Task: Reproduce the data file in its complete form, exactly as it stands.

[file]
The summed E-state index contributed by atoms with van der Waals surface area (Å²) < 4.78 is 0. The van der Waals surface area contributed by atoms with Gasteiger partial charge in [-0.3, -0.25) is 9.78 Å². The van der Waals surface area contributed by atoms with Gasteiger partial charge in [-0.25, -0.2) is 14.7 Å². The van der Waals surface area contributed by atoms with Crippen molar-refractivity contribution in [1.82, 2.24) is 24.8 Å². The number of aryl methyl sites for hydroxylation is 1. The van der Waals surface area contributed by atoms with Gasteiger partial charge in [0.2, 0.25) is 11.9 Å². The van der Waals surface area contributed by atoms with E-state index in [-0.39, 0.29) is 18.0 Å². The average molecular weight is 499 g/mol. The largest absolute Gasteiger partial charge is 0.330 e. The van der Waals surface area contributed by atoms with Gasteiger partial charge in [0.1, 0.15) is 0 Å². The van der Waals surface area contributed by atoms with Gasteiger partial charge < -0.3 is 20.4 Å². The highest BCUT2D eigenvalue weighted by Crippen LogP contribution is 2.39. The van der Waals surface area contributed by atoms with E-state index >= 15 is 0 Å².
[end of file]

The summed E-state index contributed by atoms with van der Waals surface area (Å²) < 4.78 is 0. The van der Waals surface area contributed by atoms with Gasteiger partial charge in [-0.3, -0.25) is 9.78 Å². The van der Waals surface area contributed by atoms with Gasteiger partial charge in [-0.25, -0.2) is 14.7 Å². The van der Waals surface area contributed by atoms with Crippen molar-refractivity contribution in [1.82, 2.24) is 24.8 Å². The number of aryl methyl sites for hydroxylation is 1. The van der Waals surface area contributed by atoms with Gasteiger partial charge in [0.2, 0.25) is 11.9 Å². The van der Waals surface area contributed by atoms with E-state index in [-0.39, 0.29) is 18.0 Å². The average molecular weight is 499 g/mol. The largest absolute Gasteiger partial charge is 0.330 e. The van der Waals surface area contributed by atoms with Gasteiger partial charge in [0.1, 0.15) is 0 Å². The van der Waals surface area contributed by atoms with Gasteiger partial charge < -0.3 is 20.4 Å². The highest BCUT2D eigenvalue weighted by Crippen LogP contribution is 2.39. The van der Waals surface area contributed by atoms with E-state index >= 15 is 0 Å².